ProfileReviewed By Jay Seaver
Posted 07/17/18 15:54:54
SCREENED AT THE 2018 FANTASIA INTERNATIONAL FILM FESTIVAL: Though producer credits can often go unnoticed by filmmakers who also do other things, Timur Bekmambetov has become fascinated by the idea of stories which play out entirely through a character's online interactions in recent years, having produced "Unfriended" and then a number of other similar movies reaching the screen this year. "Profile" is his first one where he actually directed the film, and though it's a story well-matched to the technique, there are sometimes still a few kinks to work out in the telling.Based upon a true story but relocated to London, it picks up with freelance reporter Amy Whittaker (Valene Kane) logging onto her computer on 13 October 2014, starting on a story about European women who, in a shockingly quick turnaround from their first online contacts, wind up in Syria as part of ISIS/Daesh. It is, in some ways, shockingly easy - she creates a new profile, searches for ISIS-affiliated pages, and after sharing some of what she finds, she's contacted by Abu Bilel Al-Britani (Shazad Latif), who though currently fighting in Syria was actually born not far from her in London. It causes her some momentary panic, but she presses on, trying to get Bilel to tell her alter ego of recent convert "Mellody" how she can reach him even as money and relationship issues make her real life more stressful.
One of the most interesting things about telling this story through Amy's on-line activity is how it puts exposition on blast, using Amy's offhand need to research to rapidly throw information at the audience without pretense of doing anything else, and through that establish some emotional stakes: While articles about jihadists and converts and the like jump on-screen, YouTube videos of the girl whose case put Amy on this trail also show up, and they're quietly heartbreaking, featuring the trembling voice of someone lost and generally limited to a quarter of the screen, making her feel more diminished and isolated.
That's just a couple minutes of this busy film, though, with the two who get the most time full-screen serving as the heart of the movie. Though Valene Kane is off-screen much of the time (although a Q&A after the film established that she actually is doing all of her own typing/navigation/etc., so that does reflect her performance), she makes the most of when we do see and hear her, giving a very clear characterization of Amy as smart but often disorganized and lackadaisical and prone to panic, enough to see "Mellody" as Amy giving her own performance but also making the areas where the lines blur over time interesting. It's a fine complement to Shazad Latif, who takes hold of the reasons the script gives for Bilel becoming a monster but never allows that or his sometimes disarmingly innocent actions (playing soccer or snuggling cats) pull him away from the banal evil of the young man trying to strike back at the world. He's a monster, but a human one.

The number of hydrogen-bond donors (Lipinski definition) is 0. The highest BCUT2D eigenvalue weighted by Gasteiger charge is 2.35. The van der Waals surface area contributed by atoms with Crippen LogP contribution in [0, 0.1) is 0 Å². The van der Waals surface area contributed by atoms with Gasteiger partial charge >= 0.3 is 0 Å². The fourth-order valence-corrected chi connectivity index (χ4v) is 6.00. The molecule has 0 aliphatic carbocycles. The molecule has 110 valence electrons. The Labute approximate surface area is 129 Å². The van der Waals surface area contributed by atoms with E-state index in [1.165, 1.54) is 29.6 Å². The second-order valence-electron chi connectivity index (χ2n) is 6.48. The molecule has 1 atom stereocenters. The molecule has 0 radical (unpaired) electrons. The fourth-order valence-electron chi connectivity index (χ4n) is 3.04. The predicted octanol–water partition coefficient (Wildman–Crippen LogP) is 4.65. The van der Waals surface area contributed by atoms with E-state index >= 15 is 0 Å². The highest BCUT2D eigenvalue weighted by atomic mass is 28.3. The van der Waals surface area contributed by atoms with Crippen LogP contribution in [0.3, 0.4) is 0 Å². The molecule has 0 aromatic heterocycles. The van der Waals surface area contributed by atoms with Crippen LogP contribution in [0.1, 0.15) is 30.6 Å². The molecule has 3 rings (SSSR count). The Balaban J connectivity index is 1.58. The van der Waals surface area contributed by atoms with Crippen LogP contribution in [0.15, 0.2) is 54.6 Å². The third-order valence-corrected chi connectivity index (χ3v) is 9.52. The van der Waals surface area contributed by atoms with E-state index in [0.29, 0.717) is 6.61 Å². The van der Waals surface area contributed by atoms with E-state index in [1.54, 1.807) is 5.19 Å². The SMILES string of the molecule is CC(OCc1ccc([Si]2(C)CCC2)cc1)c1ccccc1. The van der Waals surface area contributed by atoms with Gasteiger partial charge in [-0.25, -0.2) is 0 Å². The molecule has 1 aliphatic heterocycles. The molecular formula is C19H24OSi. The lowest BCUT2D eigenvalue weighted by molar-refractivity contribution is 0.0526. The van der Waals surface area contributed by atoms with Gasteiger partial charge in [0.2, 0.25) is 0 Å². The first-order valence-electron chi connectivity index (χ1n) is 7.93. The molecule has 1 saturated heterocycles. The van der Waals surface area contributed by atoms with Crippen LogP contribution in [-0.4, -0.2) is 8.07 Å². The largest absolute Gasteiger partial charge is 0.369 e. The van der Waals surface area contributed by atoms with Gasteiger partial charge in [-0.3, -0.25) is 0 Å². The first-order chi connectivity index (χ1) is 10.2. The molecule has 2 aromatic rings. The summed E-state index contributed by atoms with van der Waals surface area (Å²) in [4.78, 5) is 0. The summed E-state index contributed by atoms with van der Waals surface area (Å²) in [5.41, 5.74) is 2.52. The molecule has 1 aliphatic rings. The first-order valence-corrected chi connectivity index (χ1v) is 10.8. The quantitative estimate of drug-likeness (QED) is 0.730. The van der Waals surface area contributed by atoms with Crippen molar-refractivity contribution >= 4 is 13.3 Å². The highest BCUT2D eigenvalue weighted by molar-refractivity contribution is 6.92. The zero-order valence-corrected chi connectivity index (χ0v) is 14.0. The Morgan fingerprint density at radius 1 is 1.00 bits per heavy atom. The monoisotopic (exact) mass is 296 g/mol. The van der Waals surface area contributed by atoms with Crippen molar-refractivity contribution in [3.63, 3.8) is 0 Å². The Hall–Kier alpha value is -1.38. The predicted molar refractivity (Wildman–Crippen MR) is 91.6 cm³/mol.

It's a bit tougher to see him as seductive as he's meant to be, though; while Christine Adams and Amir Rahimzadeh are impressive in well-placed supporting roles as Amy's co-workers, her personal life is never involving enough to make that side of the story interesting. Her boyfriend and best girlfriend are boring and always feel like interruptions when they pop up on-screen, but not quite to the point where one could necessarily see Bilel and Syria feeling like a seductive alternative. Bekmambetov and his co-writers seem to focus on that a bit more than Amy's dedication as a through-line, and it's not the most involving choice; it's a big hurdle to get over in a fairly short period of time.
Passage of time is also where this "screen life" format had its biggest hiccups. Most of the films in this format have been designed for real time or close to it, and the cuts don't have the satisfying abruptness of a found-footage film. Bekmambetov builds an awkward framing device to divide the film into chapters, and the pacing within those chapters is often not quite right either, although things become much more solid as they near a climax.Despite some of the film's occasional issues, it's still worth recommending for what it shows clearly, both in terms of the alienation that can preach people toward radicalism but also the bits and bolts of journalism. It is, almost offhandedly, a look at how that process is unglamorous and research-intensive while also putting a person in harm's way for the low wages and uncertainty of a freelancer's life. That doesn't always translate well to film, but Bekmambetov does that while telling his story in a new way.
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